Devastated after the death of his brother Jack goes to a cabin belonging to her family to spend a few days in solitude, trying to get back on track. As he arrives it turns out that Hannah also is there. The two of them start to bond over a bottle of tequila. But as we all know, booze can have the effect on you that things go a bit awkward. Eventually Iris turns up at the cabin. And the rest of the movie is about this awkwardness and about the lies, half-lies and truths that lie between the three of them until everything finally is revealed, since you can’t hide things forever, not locked up with your best friend and your sister in a small cabin.

I won’t say that much more about it, more than that I urge you to watch it if you like me have a sweet spot for indie, impro style movies. It’s equally funny and gripping, simply a wonderful little piece of drama.

Interview
I think I’m starting to develop a crush on the director Lynn Shelton and the actor Mark Duplass. Previously this year I gushed over another of another movie they made together, Humpday. Fortunately I’m not the only one to fall for those. They’ve both appeared for interviews in the Filmspotting podcast and if you watch this film I would recommend you to listen to it. You’ll find it here.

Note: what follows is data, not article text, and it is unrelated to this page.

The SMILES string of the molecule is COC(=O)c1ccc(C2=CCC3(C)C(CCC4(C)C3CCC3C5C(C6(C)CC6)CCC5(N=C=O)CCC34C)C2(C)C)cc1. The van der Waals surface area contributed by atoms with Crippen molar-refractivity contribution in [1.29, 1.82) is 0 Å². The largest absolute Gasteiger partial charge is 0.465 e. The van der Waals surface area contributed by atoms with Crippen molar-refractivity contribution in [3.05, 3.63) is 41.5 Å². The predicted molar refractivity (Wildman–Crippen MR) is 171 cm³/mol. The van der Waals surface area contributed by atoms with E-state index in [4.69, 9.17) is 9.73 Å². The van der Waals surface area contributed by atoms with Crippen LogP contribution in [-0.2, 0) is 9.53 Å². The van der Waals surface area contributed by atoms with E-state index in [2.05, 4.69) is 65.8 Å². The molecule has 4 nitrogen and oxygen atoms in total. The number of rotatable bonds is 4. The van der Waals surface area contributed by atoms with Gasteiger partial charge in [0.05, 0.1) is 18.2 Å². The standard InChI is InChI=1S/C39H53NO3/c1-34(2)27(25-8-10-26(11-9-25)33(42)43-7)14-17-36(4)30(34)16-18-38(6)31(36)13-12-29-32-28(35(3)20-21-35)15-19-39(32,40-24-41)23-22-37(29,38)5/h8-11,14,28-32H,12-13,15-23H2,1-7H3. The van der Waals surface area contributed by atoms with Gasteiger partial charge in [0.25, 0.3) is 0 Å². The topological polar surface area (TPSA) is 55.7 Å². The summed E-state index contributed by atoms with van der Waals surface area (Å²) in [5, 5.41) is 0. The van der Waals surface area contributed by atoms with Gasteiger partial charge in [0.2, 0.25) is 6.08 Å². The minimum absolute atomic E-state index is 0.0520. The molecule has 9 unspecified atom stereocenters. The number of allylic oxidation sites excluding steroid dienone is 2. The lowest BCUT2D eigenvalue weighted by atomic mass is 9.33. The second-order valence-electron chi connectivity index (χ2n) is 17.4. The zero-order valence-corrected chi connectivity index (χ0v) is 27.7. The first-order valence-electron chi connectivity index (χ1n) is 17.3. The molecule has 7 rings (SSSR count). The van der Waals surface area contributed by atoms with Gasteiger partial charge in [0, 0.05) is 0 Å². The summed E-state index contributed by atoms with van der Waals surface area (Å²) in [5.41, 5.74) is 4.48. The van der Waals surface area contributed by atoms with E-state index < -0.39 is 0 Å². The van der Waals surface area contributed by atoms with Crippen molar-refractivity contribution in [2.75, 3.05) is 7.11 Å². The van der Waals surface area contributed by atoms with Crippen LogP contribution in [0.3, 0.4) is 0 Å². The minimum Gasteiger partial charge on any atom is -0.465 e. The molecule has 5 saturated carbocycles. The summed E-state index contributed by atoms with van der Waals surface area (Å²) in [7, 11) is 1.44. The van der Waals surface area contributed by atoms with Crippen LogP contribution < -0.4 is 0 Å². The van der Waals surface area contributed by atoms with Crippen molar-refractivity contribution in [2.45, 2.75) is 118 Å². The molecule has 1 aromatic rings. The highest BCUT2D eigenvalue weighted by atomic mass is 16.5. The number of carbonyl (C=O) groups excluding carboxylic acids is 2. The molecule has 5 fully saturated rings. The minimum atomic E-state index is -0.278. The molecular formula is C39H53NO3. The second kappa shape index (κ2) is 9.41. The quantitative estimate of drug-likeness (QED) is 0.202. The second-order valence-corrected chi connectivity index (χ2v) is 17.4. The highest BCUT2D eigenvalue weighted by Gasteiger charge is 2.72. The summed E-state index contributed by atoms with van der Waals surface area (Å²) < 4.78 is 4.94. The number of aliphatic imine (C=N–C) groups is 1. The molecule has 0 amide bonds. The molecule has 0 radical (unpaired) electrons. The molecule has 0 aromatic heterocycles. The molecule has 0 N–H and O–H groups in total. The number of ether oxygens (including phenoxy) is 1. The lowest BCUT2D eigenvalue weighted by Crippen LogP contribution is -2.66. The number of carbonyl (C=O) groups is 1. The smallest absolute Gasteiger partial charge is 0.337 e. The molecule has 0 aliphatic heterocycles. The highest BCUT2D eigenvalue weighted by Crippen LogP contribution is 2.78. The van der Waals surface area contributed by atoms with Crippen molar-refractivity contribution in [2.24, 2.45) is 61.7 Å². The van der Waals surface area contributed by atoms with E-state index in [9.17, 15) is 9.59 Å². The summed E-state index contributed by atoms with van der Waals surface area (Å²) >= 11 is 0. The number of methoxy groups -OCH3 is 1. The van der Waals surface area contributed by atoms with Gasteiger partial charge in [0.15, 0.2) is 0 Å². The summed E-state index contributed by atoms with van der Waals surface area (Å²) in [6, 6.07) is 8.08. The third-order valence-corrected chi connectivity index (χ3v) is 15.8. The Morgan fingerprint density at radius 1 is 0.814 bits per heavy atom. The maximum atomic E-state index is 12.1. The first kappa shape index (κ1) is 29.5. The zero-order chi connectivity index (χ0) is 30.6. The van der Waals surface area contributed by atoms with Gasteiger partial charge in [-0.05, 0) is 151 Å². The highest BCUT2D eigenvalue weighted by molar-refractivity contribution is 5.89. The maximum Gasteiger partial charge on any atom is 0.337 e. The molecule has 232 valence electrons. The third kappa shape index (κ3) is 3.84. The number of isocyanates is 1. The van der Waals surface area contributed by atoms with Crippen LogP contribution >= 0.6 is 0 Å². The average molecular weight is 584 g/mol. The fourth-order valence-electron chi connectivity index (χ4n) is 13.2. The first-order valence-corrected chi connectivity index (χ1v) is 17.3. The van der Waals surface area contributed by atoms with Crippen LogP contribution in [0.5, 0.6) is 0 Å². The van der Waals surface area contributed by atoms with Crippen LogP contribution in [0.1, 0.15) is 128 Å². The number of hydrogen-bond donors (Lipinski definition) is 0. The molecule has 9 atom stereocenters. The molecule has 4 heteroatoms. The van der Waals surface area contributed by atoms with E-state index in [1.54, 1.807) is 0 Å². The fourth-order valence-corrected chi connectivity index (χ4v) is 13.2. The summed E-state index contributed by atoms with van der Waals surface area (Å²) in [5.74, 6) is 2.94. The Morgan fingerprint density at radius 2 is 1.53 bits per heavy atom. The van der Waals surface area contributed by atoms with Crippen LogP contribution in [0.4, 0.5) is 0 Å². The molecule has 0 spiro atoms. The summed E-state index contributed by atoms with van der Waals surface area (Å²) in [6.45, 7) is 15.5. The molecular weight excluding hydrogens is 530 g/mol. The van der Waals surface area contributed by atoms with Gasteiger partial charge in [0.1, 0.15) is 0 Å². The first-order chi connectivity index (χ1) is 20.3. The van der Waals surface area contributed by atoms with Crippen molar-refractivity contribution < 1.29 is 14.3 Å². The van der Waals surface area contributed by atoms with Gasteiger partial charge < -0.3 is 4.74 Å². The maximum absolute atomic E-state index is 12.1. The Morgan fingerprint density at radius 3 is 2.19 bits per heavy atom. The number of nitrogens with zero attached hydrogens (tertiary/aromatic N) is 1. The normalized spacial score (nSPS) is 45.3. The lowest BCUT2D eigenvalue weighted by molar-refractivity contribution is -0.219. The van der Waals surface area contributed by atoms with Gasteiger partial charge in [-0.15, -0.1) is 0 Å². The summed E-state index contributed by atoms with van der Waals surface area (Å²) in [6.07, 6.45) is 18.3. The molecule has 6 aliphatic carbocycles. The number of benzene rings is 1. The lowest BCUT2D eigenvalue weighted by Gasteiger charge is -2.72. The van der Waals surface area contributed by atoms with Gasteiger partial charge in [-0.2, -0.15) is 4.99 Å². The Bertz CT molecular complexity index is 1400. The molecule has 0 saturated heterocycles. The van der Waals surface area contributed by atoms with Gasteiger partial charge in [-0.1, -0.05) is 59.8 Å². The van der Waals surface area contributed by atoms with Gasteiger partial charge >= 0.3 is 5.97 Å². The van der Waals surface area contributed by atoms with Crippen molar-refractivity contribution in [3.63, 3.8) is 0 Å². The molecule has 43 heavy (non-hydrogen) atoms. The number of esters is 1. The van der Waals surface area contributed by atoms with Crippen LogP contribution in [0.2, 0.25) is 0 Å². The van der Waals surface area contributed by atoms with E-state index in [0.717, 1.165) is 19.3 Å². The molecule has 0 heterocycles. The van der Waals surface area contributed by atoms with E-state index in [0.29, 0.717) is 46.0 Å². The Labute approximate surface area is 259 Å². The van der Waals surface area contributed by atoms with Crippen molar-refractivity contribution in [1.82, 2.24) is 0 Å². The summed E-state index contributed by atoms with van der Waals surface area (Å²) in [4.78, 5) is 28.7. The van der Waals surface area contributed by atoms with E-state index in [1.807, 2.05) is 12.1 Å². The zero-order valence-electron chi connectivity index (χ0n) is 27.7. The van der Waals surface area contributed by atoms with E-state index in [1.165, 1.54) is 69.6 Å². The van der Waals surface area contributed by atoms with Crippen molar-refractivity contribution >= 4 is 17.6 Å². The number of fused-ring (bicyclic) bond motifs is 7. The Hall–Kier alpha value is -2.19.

Your Sister’s Sister (Lynn Shelton, US, 2012) My rating: 4/5

Written by Jessica

August 22, 2012 at 7:37 am

14 Responses

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  1. Great review Jessica. Thanks for the heads up on this one. I think I there’s a good chance I would have overlooked this.

    Mark Walker

    August 22, 2012 at 6:27 pm

    • Thanks Mark! “Mumblecore” is not everybody’s cup of tea but I figure you’re one who can appreciate it. I’m so glad if I can help this film to get a bit more of attention. I imagine the marketing budget must be abysmal.

      Jessica